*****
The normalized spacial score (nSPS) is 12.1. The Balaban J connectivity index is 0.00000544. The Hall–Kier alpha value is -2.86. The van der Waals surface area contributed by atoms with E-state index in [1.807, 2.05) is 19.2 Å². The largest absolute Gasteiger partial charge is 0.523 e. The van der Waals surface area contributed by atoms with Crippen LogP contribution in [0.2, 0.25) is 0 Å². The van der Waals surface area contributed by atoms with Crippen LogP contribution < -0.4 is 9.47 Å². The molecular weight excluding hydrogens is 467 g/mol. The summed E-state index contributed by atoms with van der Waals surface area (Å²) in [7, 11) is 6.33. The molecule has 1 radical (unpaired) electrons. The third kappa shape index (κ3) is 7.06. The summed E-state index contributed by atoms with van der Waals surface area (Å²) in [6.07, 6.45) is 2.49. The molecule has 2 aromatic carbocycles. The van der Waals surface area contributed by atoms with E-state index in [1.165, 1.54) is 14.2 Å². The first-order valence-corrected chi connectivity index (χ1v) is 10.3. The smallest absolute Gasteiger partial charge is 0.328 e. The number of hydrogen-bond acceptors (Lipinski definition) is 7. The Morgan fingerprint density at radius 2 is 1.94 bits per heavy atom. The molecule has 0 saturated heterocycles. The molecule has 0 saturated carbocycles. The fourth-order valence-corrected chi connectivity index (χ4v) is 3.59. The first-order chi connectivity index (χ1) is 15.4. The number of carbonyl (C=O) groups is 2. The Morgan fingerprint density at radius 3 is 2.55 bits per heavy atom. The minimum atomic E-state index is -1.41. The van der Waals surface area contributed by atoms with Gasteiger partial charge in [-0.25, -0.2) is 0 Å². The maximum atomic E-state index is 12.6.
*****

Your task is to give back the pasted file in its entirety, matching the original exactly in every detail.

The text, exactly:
The normalized spacial score (nSPS) is 12.1. The Balaban J connectivity index is 0.00000544. The Hall–Kier alpha value is -2.86. The van der Waals surface area contributed by atoms with E-state index in [1.807, 2.05) is 19.2 Å². The largest absolute Gasteiger partial charge is 0.523 e. The van der Waals surface area contributed by atoms with Crippen LogP contribution in [0.2, 0.25) is 0 Å². The van der Waals surface area contributed by atoms with Crippen LogP contribution < -0.4 is 9.47 Å². The molecular weight excluding hydrogens is 467 g/mol. The summed E-state index contributed by atoms with van der Waals surface area (Å²) in [7, 11) is 6.33. The molecule has 1 radical (unpaired) electrons. The third kappa shape index (κ3) is 7.06. The summed E-state index contributed by atoms with van der Waals surface area (Å²) in [6.07, 6.45) is 2.49. The molecule has 2 aromatic carbocycles. The van der Waals surface area contributed by atoms with E-state index in [1.165, 1.54) is 14.2 Å². The first-order valence-corrected chi connectivity index (χ1v) is 10.3. The smallest absolute Gasteiger partial charge is 0.328 e. The number of hydrogen-bond acceptors (Lipinski definition) is 7. The Morgan fingerprint density at radius 2 is 1.94 bits per heavy atom. The molecule has 0 saturated heterocycles. The molecule has 0 saturated carbocycles. The fourth-order valence-corrected chi connectivity index (χ4v) is 3.59. The first-order chi connectivity index (χ1) is 15.4. The number of carbonyl (C=O) groups is 2. The Morgan fingerprint density at radius 3 is 2.55 bits per heavy atom. The minimum atomic E-state index is -1.41. The van der Waals surface area contributed by atoms with Gasteiger partial charge in [-0.25, -0.2) is 0 Å². The maximum atomic E-state index is 12.6.